“She is a unique and highly capable vessel, and we saw just how much this was proven to be true in the months following her hand-over to the Philippine Coast Guard,” OCEA told Baird Maritime. “Her excellent stability, her ability to carry up to 500 people, her operability in all sea state conditions, and her significantly lower fuel consumption compared to other PCG vessels enabled it to perform a diverse range of missions, and even her delivery voyage to home waters saw her being used in an operational capacity for the very first time.”
Specifically, the builder was referring to the OPV’s maiden voyage in January 2020, wherein the ship had to make a detour while sailing home for Manila, so that it could aid in the repatriation of Filipino citizens who had become displaced in the Middle East due to rising US-Iran tensions and the ongoing civil war in Libya. When the situation in the Middle East improved, the ship was instructed to resume its homeward journey, eventually reaching Philippine waters in April.
“Her attributes came to the fore especially following her arrival in the Philippines,” OCEA added. “This was after the time the Covid-19 pandemic began having an impact on the country, and so the OPV ended up becoming the most-used vessel in the PCG.”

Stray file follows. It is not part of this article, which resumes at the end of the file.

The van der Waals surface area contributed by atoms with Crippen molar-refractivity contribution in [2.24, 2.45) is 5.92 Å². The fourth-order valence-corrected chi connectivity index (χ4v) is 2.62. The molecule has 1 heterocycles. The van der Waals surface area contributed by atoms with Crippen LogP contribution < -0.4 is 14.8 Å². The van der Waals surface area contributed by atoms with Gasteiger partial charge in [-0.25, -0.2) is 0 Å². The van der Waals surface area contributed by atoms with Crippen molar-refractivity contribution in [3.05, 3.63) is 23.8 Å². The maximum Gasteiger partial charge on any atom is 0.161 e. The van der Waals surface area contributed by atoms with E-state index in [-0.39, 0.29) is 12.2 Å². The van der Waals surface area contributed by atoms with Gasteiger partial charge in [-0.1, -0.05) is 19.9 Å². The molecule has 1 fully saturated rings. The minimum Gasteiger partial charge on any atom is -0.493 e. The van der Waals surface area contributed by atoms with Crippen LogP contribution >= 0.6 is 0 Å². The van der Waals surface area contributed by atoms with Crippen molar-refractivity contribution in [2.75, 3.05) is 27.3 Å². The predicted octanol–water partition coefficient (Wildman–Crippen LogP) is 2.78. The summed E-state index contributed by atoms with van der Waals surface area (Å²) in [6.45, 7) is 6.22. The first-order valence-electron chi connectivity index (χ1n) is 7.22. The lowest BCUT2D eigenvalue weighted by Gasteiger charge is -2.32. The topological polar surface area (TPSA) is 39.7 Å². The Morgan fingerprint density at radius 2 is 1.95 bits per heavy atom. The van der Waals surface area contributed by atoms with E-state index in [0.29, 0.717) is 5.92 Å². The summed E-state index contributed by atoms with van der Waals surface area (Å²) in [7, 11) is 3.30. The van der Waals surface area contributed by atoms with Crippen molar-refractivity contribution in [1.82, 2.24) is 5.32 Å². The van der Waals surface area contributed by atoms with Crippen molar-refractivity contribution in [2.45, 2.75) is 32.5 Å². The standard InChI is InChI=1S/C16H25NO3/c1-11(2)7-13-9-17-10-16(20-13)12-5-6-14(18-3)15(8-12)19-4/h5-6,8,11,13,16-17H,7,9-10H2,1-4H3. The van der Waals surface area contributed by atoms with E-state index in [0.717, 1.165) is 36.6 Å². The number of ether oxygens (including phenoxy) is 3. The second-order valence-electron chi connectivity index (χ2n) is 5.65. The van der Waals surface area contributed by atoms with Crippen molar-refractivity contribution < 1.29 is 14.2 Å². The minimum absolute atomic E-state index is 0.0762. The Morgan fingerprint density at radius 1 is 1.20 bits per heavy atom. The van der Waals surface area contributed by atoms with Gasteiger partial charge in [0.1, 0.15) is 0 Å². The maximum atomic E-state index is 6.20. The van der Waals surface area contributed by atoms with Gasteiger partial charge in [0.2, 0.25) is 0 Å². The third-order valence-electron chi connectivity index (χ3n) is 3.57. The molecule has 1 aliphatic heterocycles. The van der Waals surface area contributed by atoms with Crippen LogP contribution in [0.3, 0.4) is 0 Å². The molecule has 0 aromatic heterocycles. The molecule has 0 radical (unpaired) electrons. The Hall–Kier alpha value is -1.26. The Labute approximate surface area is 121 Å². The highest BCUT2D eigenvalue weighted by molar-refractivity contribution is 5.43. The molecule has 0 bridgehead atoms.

In fact, Gabriela Silang conducted regular sailings over the succeeding months, ferrying frontline health workers, medicines, personal protective equipment, and other supplies to various regional hospitals as part of the country’s Covid-19 response effort.
Even amidst the pandemic, the Philippines continued to be beset by typhoons, and so the OPV ended up spearheading the coast guard’s efforts to deliver humanitarian relief to the areas most affected by the severe weather disturbances in the last quarter of 2020.
The development of Gabriela Silang came after OCEA recognised the growing trend towards vessels boasting low emissions and improved operating efficiency.
“With the new MARPOL regulations and the creation of emission control areas (ECAs),” OCEA told Baird Maritime, “ships need to have reduced environmental impact. In order to stay within the limits set by the regulations, ship design must take innovative solutions – such as alternative propulsion technology and exhaust gas purification systems – into account.”
The PCG OPV is one such step towards achieving reduced environmental impact with regards to shipbuilding. Its use of aluminium validated the notion that a large vessel could indeed operate with a lower requirement for propulsive power yet still be every bit as capable and as versatile as its contemporaries that were built using more traditional hull materials.
“We are happy that the PCG is satisfied with our product, which we can claim as one of the highlights of this past year,” OCEA added.
“We are quite optimistic about the future, since our activity is based on strong market segments. We believe that, for as long as our focus is on the transport, safety, and security markets, we are certain to enjoy continued growth despite whatever crises come our way.”